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By way of update on the possibility of the United States Postal Service shipping alcohol and the USPS Shipping Equity Act, which would allow the USPS to ship alcoholic beverages directly from licensed producers and licensed retailers to consumers over the age of 21.  Shipments under the Act would still have to comply with all state and local laws regarding licensing and delivery requirements.  According to Rep. Speier, last year direct-to-consumer shipments totaled over $3 billion nationally.  Allowing USPS to participate will increase competition and access for both shippers and consumers. After consultation, additional language is proposed, below: NO PREEMPTION OF STATE, LOCAL, OR TRIBAL LAWS PROHIBITING DELIVERIES, SHIPMENTS, OR SALES. Nothing in this section, the amendments made by this section, or any regulation promulgated under this section or the amendments made by this section, shall be construed to preempt, supersede, or otherwise limit or restrict any State, local, or tribal law that prohibits or regulates the delivery, shipment, or sale of distilled spirits, wine, or malt beverages (as those terms are defined in section 117 of the Federal Alcohol Administration Act (27 U.S.C. 211)). LIABILITY OF THE UNITED STATES POSTAL SERVICE. The United States District Courts shall have jurisdiction to render judgment upon any claim brought by a State, local, or tribal government against the United States Postal Service of a violation of State, local, or tribal law regarding the sale, mailing, transportation, or importation of alcoholic beverages into any State, territory, or district of the United States. The…

Posted in alcohol beverage law, Three Tier System, TTB | Tagged DTC, shipping, USPS | Comments Off

With the help of the Kentucky Distillers Association, a Kentucky bill allowing direct-to-consumer distilled spirits and wine shipments was signed into law on April 13th, 2018. HB 400 permits tourists visiting state distilleries and wineries to purchase a souvenir bottle and have it shipped directly to the purchaser’s home. HB 400 amended KRS 243.0305 to allow distilleries to ship product directly to consumers and allows for consumer participation in monthly club memberships or subscriptions. Now, consumers visiting Kentucky distilleries may purchase 4.5 liters of whiskey per person, per day and elect to have the whiskey shipped directly to their homes. Sales made after January 1, 2021 will allow for consumers to purchase and ship 9 liters of whiskey per person, per day. Additionally, whiskey fans may now participate in a subscription service or bottle of the month club and receive up to nine liters of distilled spirits delivered directly to their home annually. KRS 243.155 was also amended to allow small farm wineries to sell up to 4 cases of wine per person per day for shipment directly to the purchaser. Small farm wineries may also participate in monthly club memberships or wine subscription services where members may have up to 1 case of wine per month shipped directly to their residence. All Deliveries must be made by a licensed common carrier authorized to deliver or ship distilled spirits and wine to the destination state (remember to see individual state shipping laws on the permissibility of DTC shipping in that…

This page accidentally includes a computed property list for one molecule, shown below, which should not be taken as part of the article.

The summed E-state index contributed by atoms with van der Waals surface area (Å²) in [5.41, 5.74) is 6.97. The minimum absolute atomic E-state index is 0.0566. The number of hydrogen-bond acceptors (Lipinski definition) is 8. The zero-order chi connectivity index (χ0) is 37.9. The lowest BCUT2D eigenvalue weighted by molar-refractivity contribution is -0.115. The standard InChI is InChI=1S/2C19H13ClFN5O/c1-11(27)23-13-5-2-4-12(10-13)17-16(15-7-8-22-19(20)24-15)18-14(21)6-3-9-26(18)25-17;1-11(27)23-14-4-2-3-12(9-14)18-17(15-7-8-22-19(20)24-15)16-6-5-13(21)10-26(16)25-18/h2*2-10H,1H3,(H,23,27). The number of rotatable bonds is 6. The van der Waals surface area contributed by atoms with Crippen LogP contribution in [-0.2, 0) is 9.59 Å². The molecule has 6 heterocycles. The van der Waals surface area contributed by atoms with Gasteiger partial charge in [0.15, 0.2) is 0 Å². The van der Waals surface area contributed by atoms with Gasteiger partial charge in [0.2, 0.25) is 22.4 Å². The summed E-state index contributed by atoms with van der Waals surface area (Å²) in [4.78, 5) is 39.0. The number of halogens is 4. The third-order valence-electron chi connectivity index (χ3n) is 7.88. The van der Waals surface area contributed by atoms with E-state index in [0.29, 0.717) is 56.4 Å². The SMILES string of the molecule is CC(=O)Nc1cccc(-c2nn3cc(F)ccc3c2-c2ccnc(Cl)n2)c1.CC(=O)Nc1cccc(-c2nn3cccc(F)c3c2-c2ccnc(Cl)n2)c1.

The Illinois Liquor Control Commission (ILCC) is meeting today to discuss next steps regarding illegal shipments of alcohol into the state from out-of-state retailers, according to the Chicago Sun-Times. This is follow-up from the December ILCC cease and desist letters sent to almost 1,000 liquor stores around the country.  “The illegal direct shipment of alcohol into the state of Illinois is something that the Illinois Liquor Control Commission takes very seriously,” noted a statement from the ILCC quoted in the Sun-Times. “The cease and desist letters are a continuation of enforcement efforts by the Illinois Liquor Control Commission as we look to halt the shipment of alcoholic liquor from unlicensed sources into Illinois.” The issue is not only direct shipments to consumers, but also Illinois liquor stores receiving alcohol from out-of-state. According to the Sun-Times, one store maintained a “front door register” for normal retail business and a “back door register” for sales to Illinois liquor stores. The result: lost tax revenue for the state.